President Obama gave a great speech on Tuesday, Slade Sohmer writes, so let’s just leave it at that.
Originally appeared at HyperVocal.
The state of our Union is getting stronger. And we’ve come too far to turn back now. As long as I’m President, I will work with anyone in this chamber to build on this momentum. But I intend to fight obstruction with action, and I will oppose any effort to return to the very same policies that brought on this economic crisis in the first place. –President Barack Obama, 1/24/12
President Obama said these United States are “getting stronger” in his nearly 7,000-word State of the Union address on Tuesday night, his third and perhaps most important, given an election year.
But the “getting stronger” moment of the night didn’t come during his speech. That apropos honor is reserved for outgoing Rep. Gabrielle Giffords, who entered the chamber to thunderous applause and received what amounted to the most polite bear hug in politics when the president spotted her. Tuesday marked Giffords last State of the Union address for the foreseeable future, having announced her resignation to focus on her recovery from the mass shooting that took place before last year’s address.
When the president tried to differentiate himself from the Republican Party, he did so more subtly, through his policy recommendations and topic choices. His speech talked about the importance of health care, of financial regulations, of big government doing good things with your tax money, of fairness and income equality, of optimism that “America is back.” You know who doesn’t talk like that? Just watch the 19th Republican debate tonight in the key state of Florida to find out the answer to that question.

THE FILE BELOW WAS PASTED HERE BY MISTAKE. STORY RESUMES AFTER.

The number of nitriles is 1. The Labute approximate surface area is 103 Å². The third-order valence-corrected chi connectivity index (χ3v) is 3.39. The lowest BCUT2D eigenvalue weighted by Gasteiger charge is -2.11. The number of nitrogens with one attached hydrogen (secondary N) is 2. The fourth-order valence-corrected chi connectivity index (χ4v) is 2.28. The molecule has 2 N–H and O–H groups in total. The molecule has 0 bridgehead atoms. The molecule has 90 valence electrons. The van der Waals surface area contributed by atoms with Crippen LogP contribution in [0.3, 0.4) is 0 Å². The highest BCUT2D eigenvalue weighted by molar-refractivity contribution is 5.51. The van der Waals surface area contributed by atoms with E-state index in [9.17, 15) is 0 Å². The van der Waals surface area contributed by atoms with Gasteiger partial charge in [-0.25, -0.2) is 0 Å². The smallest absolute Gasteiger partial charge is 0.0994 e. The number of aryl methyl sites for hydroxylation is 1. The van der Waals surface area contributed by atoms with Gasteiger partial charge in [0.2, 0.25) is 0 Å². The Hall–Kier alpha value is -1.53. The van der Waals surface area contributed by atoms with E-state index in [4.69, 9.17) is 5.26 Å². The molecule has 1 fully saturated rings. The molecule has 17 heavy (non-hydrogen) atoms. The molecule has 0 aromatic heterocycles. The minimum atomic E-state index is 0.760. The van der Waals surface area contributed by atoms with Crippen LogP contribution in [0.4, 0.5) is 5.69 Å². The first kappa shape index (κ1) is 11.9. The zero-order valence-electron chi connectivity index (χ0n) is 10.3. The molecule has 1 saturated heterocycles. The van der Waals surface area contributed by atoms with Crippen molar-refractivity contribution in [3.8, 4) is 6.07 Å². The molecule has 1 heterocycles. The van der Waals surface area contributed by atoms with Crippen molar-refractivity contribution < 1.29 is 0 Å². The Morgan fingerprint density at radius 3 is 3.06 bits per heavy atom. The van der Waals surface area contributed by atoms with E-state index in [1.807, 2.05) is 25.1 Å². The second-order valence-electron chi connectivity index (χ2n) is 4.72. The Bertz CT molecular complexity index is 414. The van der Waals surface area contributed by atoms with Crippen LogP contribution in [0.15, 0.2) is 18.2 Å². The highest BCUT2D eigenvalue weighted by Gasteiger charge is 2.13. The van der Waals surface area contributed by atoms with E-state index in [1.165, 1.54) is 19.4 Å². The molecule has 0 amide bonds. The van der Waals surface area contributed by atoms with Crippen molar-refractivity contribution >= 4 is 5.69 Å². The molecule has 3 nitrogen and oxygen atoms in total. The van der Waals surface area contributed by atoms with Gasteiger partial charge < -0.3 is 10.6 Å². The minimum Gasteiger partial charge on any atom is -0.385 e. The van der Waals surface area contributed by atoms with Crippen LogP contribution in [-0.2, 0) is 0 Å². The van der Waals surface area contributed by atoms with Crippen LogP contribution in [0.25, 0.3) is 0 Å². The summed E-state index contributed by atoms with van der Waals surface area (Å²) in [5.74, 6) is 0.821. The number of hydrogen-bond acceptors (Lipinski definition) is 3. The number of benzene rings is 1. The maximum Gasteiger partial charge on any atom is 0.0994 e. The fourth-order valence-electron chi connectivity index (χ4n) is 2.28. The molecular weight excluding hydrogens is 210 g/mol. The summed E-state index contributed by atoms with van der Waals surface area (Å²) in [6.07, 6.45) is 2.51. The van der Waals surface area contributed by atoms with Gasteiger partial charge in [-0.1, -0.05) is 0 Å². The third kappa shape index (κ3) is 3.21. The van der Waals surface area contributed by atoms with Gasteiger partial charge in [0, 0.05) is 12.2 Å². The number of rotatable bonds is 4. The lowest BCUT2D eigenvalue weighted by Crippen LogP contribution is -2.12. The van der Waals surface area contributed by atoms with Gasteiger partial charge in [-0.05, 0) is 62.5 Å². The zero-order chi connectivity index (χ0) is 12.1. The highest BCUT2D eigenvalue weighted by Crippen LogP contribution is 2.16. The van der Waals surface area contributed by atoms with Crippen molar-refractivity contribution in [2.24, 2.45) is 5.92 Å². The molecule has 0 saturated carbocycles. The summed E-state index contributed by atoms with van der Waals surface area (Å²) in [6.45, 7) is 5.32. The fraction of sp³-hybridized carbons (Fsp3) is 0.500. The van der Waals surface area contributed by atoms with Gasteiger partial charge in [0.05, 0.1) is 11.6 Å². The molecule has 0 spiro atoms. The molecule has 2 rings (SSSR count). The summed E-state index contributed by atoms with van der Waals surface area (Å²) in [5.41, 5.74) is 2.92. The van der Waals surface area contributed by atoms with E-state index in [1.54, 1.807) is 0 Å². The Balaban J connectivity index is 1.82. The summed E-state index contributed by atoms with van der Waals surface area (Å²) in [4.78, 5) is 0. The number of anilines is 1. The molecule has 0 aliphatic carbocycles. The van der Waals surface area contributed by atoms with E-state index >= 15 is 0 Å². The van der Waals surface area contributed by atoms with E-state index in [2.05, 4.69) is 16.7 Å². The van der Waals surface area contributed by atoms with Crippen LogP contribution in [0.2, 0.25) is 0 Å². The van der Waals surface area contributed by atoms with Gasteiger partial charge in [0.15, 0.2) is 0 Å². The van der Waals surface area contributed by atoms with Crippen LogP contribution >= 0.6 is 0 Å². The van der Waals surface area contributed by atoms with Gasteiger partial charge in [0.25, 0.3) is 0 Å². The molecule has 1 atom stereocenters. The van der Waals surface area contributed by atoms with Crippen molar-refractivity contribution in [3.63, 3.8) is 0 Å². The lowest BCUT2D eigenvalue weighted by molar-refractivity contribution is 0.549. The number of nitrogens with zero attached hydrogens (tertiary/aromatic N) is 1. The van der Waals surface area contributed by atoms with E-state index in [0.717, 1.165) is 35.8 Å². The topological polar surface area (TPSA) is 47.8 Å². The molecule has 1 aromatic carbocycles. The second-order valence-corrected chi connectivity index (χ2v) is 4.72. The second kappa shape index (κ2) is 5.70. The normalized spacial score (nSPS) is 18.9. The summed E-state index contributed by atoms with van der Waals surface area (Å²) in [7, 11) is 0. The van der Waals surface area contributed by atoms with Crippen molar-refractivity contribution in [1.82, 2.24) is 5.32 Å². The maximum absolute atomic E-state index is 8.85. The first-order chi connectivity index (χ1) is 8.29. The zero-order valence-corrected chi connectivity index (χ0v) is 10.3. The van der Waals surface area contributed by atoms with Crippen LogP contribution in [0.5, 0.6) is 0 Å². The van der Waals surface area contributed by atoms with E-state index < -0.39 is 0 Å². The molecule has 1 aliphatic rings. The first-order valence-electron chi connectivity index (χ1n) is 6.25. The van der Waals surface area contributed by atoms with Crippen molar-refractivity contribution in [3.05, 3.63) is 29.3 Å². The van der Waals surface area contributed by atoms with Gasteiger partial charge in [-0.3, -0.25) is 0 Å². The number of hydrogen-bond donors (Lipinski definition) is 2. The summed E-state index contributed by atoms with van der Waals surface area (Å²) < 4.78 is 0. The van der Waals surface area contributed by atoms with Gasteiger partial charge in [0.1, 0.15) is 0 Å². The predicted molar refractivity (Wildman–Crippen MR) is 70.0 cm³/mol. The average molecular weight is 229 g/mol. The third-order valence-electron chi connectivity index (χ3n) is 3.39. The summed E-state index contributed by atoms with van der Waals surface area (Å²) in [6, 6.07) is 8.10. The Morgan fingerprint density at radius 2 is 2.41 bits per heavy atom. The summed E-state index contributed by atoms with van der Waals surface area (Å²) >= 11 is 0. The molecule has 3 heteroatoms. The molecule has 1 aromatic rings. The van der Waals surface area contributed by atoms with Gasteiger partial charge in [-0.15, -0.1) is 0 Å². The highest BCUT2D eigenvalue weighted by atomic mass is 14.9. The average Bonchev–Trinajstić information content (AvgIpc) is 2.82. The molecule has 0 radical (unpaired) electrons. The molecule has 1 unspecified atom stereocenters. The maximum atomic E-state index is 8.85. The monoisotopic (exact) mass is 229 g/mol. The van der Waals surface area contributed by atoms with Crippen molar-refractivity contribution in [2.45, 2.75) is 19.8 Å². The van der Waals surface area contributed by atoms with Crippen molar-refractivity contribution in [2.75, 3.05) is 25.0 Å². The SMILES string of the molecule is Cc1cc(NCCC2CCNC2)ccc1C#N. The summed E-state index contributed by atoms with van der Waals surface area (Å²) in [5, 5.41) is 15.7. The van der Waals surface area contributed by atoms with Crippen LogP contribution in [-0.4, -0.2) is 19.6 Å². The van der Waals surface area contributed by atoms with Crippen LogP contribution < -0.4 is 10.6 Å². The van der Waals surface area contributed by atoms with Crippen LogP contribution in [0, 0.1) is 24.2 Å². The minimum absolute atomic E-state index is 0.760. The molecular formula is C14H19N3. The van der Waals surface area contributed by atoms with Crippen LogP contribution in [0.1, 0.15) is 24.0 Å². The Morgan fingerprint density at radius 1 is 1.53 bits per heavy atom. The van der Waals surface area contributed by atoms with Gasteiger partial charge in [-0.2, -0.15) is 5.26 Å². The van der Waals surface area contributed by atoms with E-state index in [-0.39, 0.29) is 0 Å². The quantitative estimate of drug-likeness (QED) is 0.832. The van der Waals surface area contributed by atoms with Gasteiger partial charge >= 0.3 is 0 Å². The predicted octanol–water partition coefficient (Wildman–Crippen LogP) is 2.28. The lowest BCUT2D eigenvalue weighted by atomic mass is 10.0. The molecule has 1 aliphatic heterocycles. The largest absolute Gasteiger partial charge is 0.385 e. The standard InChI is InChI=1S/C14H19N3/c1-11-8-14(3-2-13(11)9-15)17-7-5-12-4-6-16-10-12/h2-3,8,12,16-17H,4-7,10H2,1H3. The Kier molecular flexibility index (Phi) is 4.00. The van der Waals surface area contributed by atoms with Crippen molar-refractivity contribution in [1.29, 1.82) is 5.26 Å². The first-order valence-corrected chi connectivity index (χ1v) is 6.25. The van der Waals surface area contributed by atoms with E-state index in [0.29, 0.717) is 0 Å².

That’s what makes this president unique. He can swing a partisan axe without doing so by name. When he says “Anyone who tells you that America is in decline or that our influence has waned, doesn’t know what they’re talking about” and “In the six months before I took office, we lost nearly four million jobs. And we lost another four million before our policies were in full effect. Those are the FACTS,” he does so in a way that doesn’t reek of nasty Washington politics, a way that allows the president to discuss the key issues of the day from his perspective while trying to build consensus, not turn people away.
Compare the text and tone of Obama’s address to that of Indiana Gov. Mitch Daniels, who gave the Republican response. Granted, it’s always tougher to give the rebuttal, but listen to this: “In word and deed, the President and his allies tell us that we just cannot handle ourselves in this complex, perilous world without their benevolent protection. Left to ourselves, we might pick the wrong health insurance, the wrong mortgage, the wrong school for our kids; why, unless they stop us, we might pick the wrong light bulb!” That’s genuine partisan hackery. Light bulbs? That’s right-wing radio talking points. That’s petty.
Obama even tried to throw a joke in there, but he failed miserably. His “crying over spilled milk” joke was so bad, in fact, it even got a wince out of First Lady Michelle Obama:
It remains to be seen what will come from the address. Presidents usually don’t see much of their vision enacted, and they rarely get a polling bump. So let’s call this just a nice speech and marvel over the class and character of Gabby Giffords more than engage in a partisan war over what comes next.
Originally appeared at HyperVocal.
Slade Sohmer is co-founder and editor-in-chief of HyperVocal. Tweet him @hypervocal.
—Photo Saul Loeb/AP